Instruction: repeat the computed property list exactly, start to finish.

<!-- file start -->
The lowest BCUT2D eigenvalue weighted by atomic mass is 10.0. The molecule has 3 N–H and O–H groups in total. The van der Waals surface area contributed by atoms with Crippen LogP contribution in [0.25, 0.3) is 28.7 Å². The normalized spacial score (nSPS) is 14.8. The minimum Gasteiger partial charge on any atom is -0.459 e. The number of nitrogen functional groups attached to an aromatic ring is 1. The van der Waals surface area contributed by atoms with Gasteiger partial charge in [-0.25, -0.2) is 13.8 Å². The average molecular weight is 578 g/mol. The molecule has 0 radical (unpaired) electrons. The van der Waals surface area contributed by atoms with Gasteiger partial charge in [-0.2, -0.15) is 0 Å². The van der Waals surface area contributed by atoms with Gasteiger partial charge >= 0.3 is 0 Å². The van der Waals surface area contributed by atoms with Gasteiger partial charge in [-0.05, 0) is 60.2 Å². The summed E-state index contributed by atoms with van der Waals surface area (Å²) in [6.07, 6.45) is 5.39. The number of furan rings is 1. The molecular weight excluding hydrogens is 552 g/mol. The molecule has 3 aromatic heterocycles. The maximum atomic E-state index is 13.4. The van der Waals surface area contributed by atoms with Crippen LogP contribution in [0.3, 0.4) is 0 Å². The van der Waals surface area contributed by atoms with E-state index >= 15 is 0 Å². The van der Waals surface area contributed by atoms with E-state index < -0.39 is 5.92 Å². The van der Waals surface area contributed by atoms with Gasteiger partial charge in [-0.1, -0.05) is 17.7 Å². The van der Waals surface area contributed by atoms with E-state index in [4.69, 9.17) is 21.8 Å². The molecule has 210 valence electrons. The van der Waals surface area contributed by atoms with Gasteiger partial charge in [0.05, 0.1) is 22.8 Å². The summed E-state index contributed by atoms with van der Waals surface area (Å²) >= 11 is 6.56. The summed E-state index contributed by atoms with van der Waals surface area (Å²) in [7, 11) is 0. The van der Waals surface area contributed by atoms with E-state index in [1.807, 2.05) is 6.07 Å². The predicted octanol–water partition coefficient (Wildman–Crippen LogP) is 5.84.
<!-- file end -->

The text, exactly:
The lowest BCUT2D eigenvalue weighted by atomic mass is 10.0. The molecule has 3 N–H and O–H groups in total. The van der Waals surface area contributed by atoms with Crippen LogP contribution in [0.25, 0.3) is 28.7 Å². The normalized spacial score (nSPS) is 14.8. The minimum Gasteiger partial charge on any atom is -0.459 e. The number of nitrogen functional groups attached to an aromatic ring is 1. The van der Waals surface area contributed by atoms with Gasteiger partial charge in [-0.25, -0.2) is 13.8 Å². The average molecular weight is 578 g/mol. The molecule has 0 radical (unpaired) electrons. The van der Waals surface area contributed by atoms with Gasteiger partial charge in [-0.2, -0.15) is 0 Å². The van der Waals surface area contributed by atoms with Gasteiger partial charge >= 0.3 is 0 Å². The van der Waals surface area contributed by atoms with Gasteiger partial charge in [-0.05, 0) is 60.2 Å². The summed E-state index contributed by atoms with van der Waals surface area (Å²) in [6.07, 6.45) is 5.39. The number of furan rings is 1. The molecular weight excluding hydrogens is 552 g/mol. The molecule has 3 aromatic heterocycles. The maximum atomic E-state index is 13.4. The van der Waals surface area contributed by atoms with Crippen LogP contribution in [0.3, 0.4) is 0 Å². The van der Waals surface area contributed by atoms with E-state index >= 15 is 0 Å². The van der Waals surface area contributed by atoms with E-state index < -0.39 is 5.92 Å². The van der Waals surface area contributed by atoms with Gasteiger partial charge in [-0.1, -0.05) is 17.7 Å². The van der Waals surface area contributed by atoms with E-state index in [4.69, 9.17) is 21.8 Å². The molecule has 210 valence electrons. The van der Waals surface area contributed by atoms with Gasteiger partial charge in [0.05, 0.1) is 22.8 Å². The summed E-state index contributed by atoms with van der Waals surface area (Å²) >= 11 is 6.56. The summed E-state index contributed by atoms with van der Waals surface area (Å²) in [7, 11) is 0. The van der Waals surface area contributed by atoms with E-state index in [1.807, 2.05) is 6.07 Å². The predicted octanol–water partition coefficient (Wildman–Crippen LogP) is 5.84.